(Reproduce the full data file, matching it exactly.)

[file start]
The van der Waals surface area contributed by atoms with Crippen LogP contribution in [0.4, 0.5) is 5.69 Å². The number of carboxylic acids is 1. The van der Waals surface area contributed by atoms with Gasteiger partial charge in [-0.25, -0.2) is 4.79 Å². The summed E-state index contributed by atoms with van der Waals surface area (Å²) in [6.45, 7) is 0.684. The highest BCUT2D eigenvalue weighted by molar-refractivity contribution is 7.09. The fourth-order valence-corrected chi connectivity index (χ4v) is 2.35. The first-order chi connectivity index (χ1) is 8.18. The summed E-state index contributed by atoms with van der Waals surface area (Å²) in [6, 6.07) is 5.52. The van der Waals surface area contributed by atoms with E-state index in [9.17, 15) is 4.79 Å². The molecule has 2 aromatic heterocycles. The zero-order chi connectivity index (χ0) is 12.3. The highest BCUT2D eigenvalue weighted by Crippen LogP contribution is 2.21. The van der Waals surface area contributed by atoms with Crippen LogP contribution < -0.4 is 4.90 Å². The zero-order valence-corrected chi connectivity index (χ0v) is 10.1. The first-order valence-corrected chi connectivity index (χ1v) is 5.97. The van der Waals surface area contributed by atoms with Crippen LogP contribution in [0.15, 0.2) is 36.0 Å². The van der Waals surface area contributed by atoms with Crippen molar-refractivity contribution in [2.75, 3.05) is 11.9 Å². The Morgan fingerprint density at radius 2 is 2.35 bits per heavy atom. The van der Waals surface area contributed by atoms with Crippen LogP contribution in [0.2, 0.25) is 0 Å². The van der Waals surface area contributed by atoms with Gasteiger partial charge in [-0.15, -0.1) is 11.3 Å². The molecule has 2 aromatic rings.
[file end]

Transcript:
The van der Waals surface area contributed by atoms with Crippen LogP contribution in [0.4, 0.5) is 5.69 Å². The number of carboxylic acids is 1. The van der Waals surface area contributed by atoms with Gasteiger partial charge in [-0.25, -0.2) is 4.79 Å². The summed E-state index contributed by atoms with van der Waals surface area (Å²) in [6.45, 7) is 0.684. The highest BCUT2D eigenvalue weighted by molar-refractivity contribution is 7.09. The fourth-order valence-corrected chi connectivity index (χ4v) is 2.35. The first-order chi connectivity index (χ1) is 8.18. The summed E-state index contributed by atoms with van der Waals surface area (Å²) in [6, 6.07) is 5.52. The van der Waals surface area contributed by atoms with E-state index in [9.17, 15) is 4.79 Å². The molecule has 2 aromatic heterocycles. The zero-order chi connectivity index (χ0) is 12.3. The highest BCUT2D eigenvalue weighted by Crippen LogP contribution is 2.21. The van der Waals surface area contributed by atoms with Crippen LogP contribution < -0.4 is 4.90 Å². The zero-order valence-corrected chi connectivity index (χ0v) is 10.1. The first-order valence-corrected chi connectivity index (χ1v) is 5.97. The van der Waals surface area contributed by atoms with Crippen LogP contribution in [0.15, 0.2) is 36.0 Å². The van der Waals surface area contributed by atoms with Crippen molar-refractivity contribution in [2.75, 3.05) is 11.9 Å². The Morgan fingerprint density at radius 2 is 2.35 bits per heavy atom. The van der Waals surface area contributed by atoms with Crippen LogP contribution in [0.2, 0.25) is 0 Å². The van der Waals surface area contributed by atoms with Gasteiger partial charge in [-0.15, -0.1) is 11.3 Å². The molecule has 2 aromatic rings.